YEM Author Interview: Rob Renzetti chats about writing imaginary fantasy worlds

Rob Renzetti is the author of  The Horrible Bag of Terrible Things. The Horrible Bag of Terrible Things follows Zenith, who finds a strange, unsettling bag at his front door. The novel explores horror, and humor along with an imaginative fantasy world. YEM was able to speak with Rob about writing horror, the writing process, and what it is like creating fantasy worlds.

Young Entertainment Mag: When did you first know that you wanted to be an author?

Rob Renzetti: I’ve been creating and writing stories for cartoon characters most of my life, at first as a hobby and then as an actual career. But the desire to write books started around ten years ago and subsequently I had the opportunity to author or co-author several books for Disney Publishing.

YEM: Your books have imaginary fantasy worlds incorporated into them. Where do the ideas for these worlds come from?

Rob: I take inspiration wherever I can find it. Since the fantasy world of GrahBhag is accessed through a horrible, repulsive bag consisting of bizarre animal skins stitched together, I thought the world inside should also seem stitched together and I incorporated terms and concepts from the crafts of sewing, tailoring, and garment making.

YEM: Your book The Horrible Bag of Terrible Things has a horror aspect. Have you always been fascinated by horror?

Rob: Yes, if running away and hiding is a kind of fascination. When I was very young I was afraid of scary movies and books. But as I got older I would force myself to be brave and watch very old (and very tame) horror movies that would pop up on my local TV station during the safe daylight hours. I also became interested in certain filmmakers that were “horror adjacent” like Alfred Hitchcock. The first real horror author that I fell in love with was Edgar Allen Poe.

YEM: Is any part of your book inspired by your real life?

Rob: Like Zenith, when I was young I had an older sibling that acted more like another parent. Actually, I had two brothers who were eight and eleven years older than me. My middle brother did the bossing around and my oldest brother was more parental and protective. It wasn’t really a bad thing except that I never got to watch what I wanted on the big living room television if they were home.

YEM: What is your writing process like?

Rob: Scattershot. I come at it from lots of different angles. Sometimes there’s a character that I really want to explore, sometimes it’s an abstract concept. With The Horrible Bag of Terrible Things it was the title that came first. I make notes and compile them and then try to mold them into a coherent outline. I copy that outline and write finished passages sequentially, deleting the rough notes as the ideas are incorporated or discarded, and adding new ideas into that same document as they occur to me. I find that question marks are very useful. I’m much more willing to write down a “stupid” idea if the sentence ends with a question mark. Sometimes those “dumb questions” end up being incredibly useful.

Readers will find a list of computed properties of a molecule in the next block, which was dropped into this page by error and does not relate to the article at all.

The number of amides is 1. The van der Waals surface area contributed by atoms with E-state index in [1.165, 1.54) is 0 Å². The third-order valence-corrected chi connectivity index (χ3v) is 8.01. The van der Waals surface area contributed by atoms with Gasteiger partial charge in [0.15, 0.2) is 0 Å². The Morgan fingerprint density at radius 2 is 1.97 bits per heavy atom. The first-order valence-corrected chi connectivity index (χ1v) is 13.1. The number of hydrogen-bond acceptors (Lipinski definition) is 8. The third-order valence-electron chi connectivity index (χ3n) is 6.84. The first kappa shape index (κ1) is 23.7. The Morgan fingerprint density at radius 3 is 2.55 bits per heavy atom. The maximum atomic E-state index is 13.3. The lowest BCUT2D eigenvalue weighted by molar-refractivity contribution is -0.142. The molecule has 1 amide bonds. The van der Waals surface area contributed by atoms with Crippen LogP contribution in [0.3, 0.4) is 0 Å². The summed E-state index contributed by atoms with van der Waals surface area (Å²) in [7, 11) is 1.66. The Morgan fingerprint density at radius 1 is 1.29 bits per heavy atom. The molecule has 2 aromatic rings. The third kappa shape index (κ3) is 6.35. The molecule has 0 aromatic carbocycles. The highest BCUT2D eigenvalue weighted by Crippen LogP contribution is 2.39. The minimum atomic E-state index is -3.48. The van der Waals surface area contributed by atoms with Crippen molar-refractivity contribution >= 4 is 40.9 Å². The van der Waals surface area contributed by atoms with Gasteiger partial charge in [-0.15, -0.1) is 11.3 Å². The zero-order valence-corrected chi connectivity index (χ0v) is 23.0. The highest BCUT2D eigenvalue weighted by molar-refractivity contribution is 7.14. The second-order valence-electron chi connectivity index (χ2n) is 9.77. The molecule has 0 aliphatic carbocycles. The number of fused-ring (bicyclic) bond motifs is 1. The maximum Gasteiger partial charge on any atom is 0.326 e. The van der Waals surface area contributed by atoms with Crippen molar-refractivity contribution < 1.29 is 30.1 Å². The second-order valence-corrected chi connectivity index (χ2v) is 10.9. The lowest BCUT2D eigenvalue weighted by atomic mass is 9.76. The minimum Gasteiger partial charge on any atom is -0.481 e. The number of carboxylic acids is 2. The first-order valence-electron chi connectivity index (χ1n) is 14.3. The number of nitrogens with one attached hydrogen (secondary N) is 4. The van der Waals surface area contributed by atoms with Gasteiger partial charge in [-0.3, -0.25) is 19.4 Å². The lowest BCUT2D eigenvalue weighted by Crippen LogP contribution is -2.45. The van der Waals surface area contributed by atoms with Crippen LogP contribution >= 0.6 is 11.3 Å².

YEM: How long did it take you to write The Horrible Bag of Terrible Things?

Rob: It was almost five years from my first notes to the final edits, though I was working on it very slowly, an hour here and there, through much of that period while holding down a full-time animation job. 

YEM: Which book had you fall in love with literature?

Rob: If we are talking about classic literature, then I’d say it was “Great Expectations” by Charles Dickens. We read it as a class assignment in my high school English class. I was enthralled by the sprawling narrative and colorful characters, especially Miss Havisham. And I think that Pip’s long unrequited love for Estella really spoke to my angst-ridden teenage heart.

YEM: What do you hope your readers take away from your book?

Rob: A spine-tingling chill. 

YEM: Do you have any advice for someone who wants to be an author?

Rob: Read and write. Read whatever grabs you. Read deeply. Go down a rabbit hole with an author you love and devour everything they’ve written. Read widely. Read something in a genre you think you hate. Read something really old and “out-of-date.” Read the newest bestseller. And when you get an idea of your own, no matter how small or “stupid,” write it down before it flies out of your head. Better to have it and decide it’s no good, than to lose something that could turn out to be valuable. 

YEM: What is your favorite part about writing for a middle grade audience?

Rob: That time of life can be so consequential in determining what sort of person you turn out to be. I hope to help create an appetite for the offbeat in middle grade and young adult readers that they can carry forward into an unconventional adulthood. The world needs more weird people.

YEM: What is your favorite line or quote in your book?

Rob: I like the first line a lot: “The bag groaned.”

YEM: What do you have coming up in the future for your writing?

Rob: The second and third books in the Horrible series, which are both at various stages in the publication process. After that, I’ve got a lot of “dumb questions” written down on scraps of paper and on my laptop. I’ll see what I can make of them.

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